“Words don’t do justice to the impact you had on golf and the Black community” – Stephen Curry pays heartfelt tribute to the late Lee Elder, the first black golfer to compete in the Masters


Golf legend Lee Elder died Monday at the age of 87, and NBA superstar Stephen Curry wasted no time sending out a tweet in appreciation of the trailblazer.

Stephen Curry has developed an interest in golf, which is one of the reasons the loss hits closer to home for him. In a heartfelt message, he said:

“Mr. Lee Elder… one of my heroes… words don’t do justice to the impact you had on golf and the Black community. All I can say right now is thank you for blazing the trail. It’s on us to stay the course and keep going in your honor. Rest easy legend.”

As a young golfer, Curry has surely been impacted by the achievements of Lee Elder.

Elder, born in 1934, started to play professionally in 1959. Before then, he did menial jobs around the sport and worked as a caddy, developing his game while watching his clients. Over the years, he started to play under the tutelage of Ted Rhodes.

Being the first African-American to compete in the Masters Tournament in 1975, Elder had a huge impact on Curry. That’s why Curry thanked him for “blazing the trail.” Throughout his career, Elder had 16 wins: four in the PGA Tour, four in the PGA Tour Champions and four other championships.


Stephen Curry has sometimes contemplated playing golf professionally

NBA star Steph Curry tees off on the third hole of the American Century Championship at Edgewood Tahoe South golf course
NBA star Steph Curry tees off on the third hole of the American Century Championship at Edgewood Tahoe South golf course

If Curry retired from professional basketball today, he might spend most of his time golfing. Over the years, his interest in the game has continually grown.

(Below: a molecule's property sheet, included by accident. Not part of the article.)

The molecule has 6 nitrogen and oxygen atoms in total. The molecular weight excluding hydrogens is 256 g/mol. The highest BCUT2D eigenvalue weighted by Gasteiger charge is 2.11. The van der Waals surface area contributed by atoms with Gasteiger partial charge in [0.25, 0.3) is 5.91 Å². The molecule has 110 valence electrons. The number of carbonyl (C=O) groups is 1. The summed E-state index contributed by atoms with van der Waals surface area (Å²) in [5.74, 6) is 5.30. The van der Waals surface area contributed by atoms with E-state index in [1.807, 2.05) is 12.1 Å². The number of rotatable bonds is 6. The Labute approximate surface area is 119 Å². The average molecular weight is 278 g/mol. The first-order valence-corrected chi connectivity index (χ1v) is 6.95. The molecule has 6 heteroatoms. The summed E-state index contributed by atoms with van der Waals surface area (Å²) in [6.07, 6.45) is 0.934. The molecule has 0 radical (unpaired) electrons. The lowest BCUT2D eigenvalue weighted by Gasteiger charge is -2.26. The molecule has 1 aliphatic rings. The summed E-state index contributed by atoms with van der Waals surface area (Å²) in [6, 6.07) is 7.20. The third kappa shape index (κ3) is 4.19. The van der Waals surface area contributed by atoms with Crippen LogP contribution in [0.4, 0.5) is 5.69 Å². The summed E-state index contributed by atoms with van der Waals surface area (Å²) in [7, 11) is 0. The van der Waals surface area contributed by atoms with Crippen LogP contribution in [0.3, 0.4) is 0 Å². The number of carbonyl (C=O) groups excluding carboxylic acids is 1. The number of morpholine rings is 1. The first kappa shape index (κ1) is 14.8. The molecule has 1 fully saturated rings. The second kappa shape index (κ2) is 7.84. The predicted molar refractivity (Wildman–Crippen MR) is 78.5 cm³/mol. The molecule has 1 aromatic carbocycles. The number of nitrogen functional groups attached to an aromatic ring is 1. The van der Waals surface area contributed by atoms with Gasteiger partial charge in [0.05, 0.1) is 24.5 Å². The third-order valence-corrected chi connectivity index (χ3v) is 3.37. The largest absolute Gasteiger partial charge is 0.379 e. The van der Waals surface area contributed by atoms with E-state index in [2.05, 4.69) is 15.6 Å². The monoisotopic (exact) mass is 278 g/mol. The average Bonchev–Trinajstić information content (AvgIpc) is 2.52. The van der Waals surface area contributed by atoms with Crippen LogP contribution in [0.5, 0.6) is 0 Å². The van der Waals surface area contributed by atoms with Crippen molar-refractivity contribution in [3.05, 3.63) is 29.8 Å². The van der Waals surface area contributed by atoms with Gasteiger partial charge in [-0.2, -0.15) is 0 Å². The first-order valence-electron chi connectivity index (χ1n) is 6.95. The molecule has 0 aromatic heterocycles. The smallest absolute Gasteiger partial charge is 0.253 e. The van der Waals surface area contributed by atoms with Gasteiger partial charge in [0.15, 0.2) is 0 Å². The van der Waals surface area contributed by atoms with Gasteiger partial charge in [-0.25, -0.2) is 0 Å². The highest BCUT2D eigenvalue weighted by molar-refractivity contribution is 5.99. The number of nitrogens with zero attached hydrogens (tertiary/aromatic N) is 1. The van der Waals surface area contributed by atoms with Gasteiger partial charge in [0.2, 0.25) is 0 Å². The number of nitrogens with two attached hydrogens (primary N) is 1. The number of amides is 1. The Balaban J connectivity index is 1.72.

Curry has a profile with the PGA Tour, which shows to an extent that golf is more than a pastime for him. The two-time NBA MVP is a competitor who seeks perfection, which is why he could develop into an elite golfer if he spent as much time practicing.

The NBA community knows the amount of work Curry has put in to develop his 3-point shot, making 43.3% in his career and helping him win three NBA titles with the Golden State Warriors.

Curry has contemplated what might have been if he ventured into golf instead of basketball.

“There was always that question,” Curry said. “If I had to put as much time into golf as I did basketball, could I have made it? We’ll never know, but it’s always competed in terms of my attention.”

Curry has competed in several golf tournaments, including celebrity games and competitions for charity. During the 2021 offseason, he used every opportunity he had to be around golf, even calling the Ryder Cup at Whistling Straits as an analyst.

Stephen Curry will be among the analysts calling the Ryder Cup at Whistling Straits next week.

Curry’s last match was during the celebrity Edgewood-Tahoe tournament, where he joined his brother Seth and his father Dell, a former NBA player. His participation at the celebrity game in July marked his ninth at the tournament. He finished ninth, ahead of his brother (54th) and father (16th).


Edited by Joseph Schiefelbein






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